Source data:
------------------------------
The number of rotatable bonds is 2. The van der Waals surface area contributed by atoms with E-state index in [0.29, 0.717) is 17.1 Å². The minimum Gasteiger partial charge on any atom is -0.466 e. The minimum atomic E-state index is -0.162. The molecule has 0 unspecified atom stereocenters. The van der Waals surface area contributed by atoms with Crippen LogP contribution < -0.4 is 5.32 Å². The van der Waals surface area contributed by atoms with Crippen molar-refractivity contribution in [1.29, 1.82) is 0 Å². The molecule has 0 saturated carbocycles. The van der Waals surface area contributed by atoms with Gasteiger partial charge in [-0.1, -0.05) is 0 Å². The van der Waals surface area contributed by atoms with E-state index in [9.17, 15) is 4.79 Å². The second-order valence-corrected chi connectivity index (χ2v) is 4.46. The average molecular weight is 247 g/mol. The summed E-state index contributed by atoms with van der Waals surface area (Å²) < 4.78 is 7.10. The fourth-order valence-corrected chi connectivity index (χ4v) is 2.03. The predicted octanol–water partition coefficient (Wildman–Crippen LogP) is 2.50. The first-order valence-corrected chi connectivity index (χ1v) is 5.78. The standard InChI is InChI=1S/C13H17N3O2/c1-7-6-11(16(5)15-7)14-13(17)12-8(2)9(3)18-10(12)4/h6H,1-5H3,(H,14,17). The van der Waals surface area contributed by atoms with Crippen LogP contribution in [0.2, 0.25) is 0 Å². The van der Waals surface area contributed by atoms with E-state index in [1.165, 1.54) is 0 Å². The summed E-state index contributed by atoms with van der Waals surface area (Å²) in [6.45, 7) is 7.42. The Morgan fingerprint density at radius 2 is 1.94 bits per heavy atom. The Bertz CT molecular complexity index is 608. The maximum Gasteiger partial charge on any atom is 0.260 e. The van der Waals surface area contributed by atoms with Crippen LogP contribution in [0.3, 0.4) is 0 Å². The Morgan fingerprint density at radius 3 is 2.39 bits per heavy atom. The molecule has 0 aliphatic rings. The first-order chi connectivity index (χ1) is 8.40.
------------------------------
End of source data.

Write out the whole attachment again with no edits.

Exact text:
The number of rotatable bonds is 2. The van der Waals surface area contributed by atoms with E-state index in [0.29, 0.717) is 17.1 Å². The minimum Gasteiger partial charge on any atom is -0.466 e. The minimum atomic E-state index is -0.162. The molecule has 0 unspecified atom stereocenters. The van der Waals surface area contributed by atoms with Crippen LogP contribution < -0.4 is 5.32 Å². The van der Waals surface area contributed by atoms with Crippen molar-refractivity contribution in [1.29, 1.82) is 0 Å². The molecule has 0 saturated carbocycles. The van der Waals surface area contributed by atoms with Gasteiger partial charge in [-0.1, -0.05) is 0 Å². The van der Waals surface area contributed by atoms with E-state index in [9.17, 15) is 4.79 Å². The second-order valence-corrected chi connectivity index (χ2v) is 4.46. The average molecular weight is 247 g/mol. The summed E-state index contributed by atoms with van der Waals surface area (Å²) < 4.78 is 7.10. The fourth-order valence-corrected chi connectivity index (χ4v) is 2.03. The predicted octanol–water partition coefficient (Wildman–Crippen LogP) is 2.50. The first-order valence-corrected chi connectivity index (χ1v) is 5.78. The standard InChI is InChI=1S/C13H17N3O2/c1-7-6-11(16(5)15-7)14-13(17)12-8(2)9(3)18-10(12)4/h6H,1-5H3,(H,14,17). The van der Waals surface area contributed by atoms with Crippen LogP contribution in [0.2, 0.25) is 0 Å². The van der Waals surface area contributed by atoms with E-state index in [1.165, 1.54) is 0 Å². The summed E-state index contributed by atoms with van der Waals surface area (Å²) in [6.45, 7) is 7.42. The Morgan fingerprint density at radius 2 is 1.94 bits per heavy atom. The Bertz CT molecular complexity index is 608. The maximum Gasteiger partial charge on any atom is 0.260 e. The van der Waals surface area contributed by atoms with Crippen LogP contribution in [0.3, 0.4) is 0 Å². The Morgan fingerprint density at radius 3 is 2.39 bits per heavy atom. The molecule has 0 aliphatic rings. The first-order chi connectivity index (χ1) is 8.40.